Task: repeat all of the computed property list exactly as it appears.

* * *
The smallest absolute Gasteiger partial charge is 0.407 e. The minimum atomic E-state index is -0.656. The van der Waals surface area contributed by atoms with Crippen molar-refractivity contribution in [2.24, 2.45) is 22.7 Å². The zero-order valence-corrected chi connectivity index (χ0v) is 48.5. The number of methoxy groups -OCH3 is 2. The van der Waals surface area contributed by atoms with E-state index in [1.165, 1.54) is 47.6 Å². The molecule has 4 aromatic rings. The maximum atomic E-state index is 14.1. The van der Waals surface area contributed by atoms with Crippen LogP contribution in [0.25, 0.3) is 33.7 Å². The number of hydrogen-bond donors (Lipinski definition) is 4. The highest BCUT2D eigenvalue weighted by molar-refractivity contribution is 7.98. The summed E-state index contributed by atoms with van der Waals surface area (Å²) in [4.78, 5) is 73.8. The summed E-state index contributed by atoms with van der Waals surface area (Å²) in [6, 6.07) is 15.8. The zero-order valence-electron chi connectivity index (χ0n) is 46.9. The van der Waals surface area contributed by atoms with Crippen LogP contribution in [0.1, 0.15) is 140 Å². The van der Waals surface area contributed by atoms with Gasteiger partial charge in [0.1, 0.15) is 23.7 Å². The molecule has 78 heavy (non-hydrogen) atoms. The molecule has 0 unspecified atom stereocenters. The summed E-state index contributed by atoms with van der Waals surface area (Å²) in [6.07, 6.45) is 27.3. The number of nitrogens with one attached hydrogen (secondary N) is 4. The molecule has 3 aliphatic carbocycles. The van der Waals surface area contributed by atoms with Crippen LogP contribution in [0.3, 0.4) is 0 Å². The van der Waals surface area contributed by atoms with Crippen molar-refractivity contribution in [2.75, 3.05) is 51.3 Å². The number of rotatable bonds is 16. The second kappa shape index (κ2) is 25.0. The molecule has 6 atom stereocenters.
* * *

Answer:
The smallest absolute Gasteiger partial charge is 0.407 e. The minimum atomic E-state index is -0.656. The van der Waals surface area contributed by atoms with Crippen molar-refractivity contribution in [2.24, 2.45) is 22.7 Å². The zero-order valence-corrected chi connectivity index (χ0v) is 48.5. The number of methoxy groups -OCH3 is 2. The van der Waals surface area contributed by atoms with E-state index in [1.165, 1.54) is 47.6 Å². The molecule has 4 aromatic rings. The maximum atomic E-state index is 14.1. The van der Waals surface area contributed by atoms with Crippen LogP contribution in [0.25, 0.3) is 33.7 Å². The number of hydrogen-bond donors (Lipinski definition) is 4. The highest BCUT2D eigenvalue weighted by molar-refractivity contribution is 7.98. The summed E-state index contributed by atoms with van der Waals surface area (Å²) in [4.78, 5) is 73.8. The summed E-state index contributed by atoms with van der Waals surface area (Å²) in [6, 6.07) is 15.8. The zero-order valence-electron chi connectivity index (χ0n) is 46.9. The van der Waals surface area contributed by atoms with Crippen LogP contribution in [0.1, 0.15) is 140 Å². The van der Waals surface area contributed by atoms with Gasteiger partial charge in [0.1, 0.15) is 23.7 Å². The molecule has 78 heavy (non-hydrogen) atoms. The molecule has 0 unspecified atom stereocenters. The summed E-state index contributed by atoms with van der Waals surface area (Å²) in [6.07, 6.45) is 27.3. The number of nitrogens with one attached hydrogen (secondary N) is 4. The molecule has 3 aliphatic carbocycles. The van der Waals surface area contributed by atoms with Crippen LogP contribution in [0.3, 0.4) is 0 Å². The van der Waals surface area contributed by atoms with Crippen molar-refractivity contribution in [2.75, 3.05) is 51.3 Å². The number of rotatable bonds is 16. The second kappa shape index (κ2) is 25.0. The molecule has 6 atom stereocenters.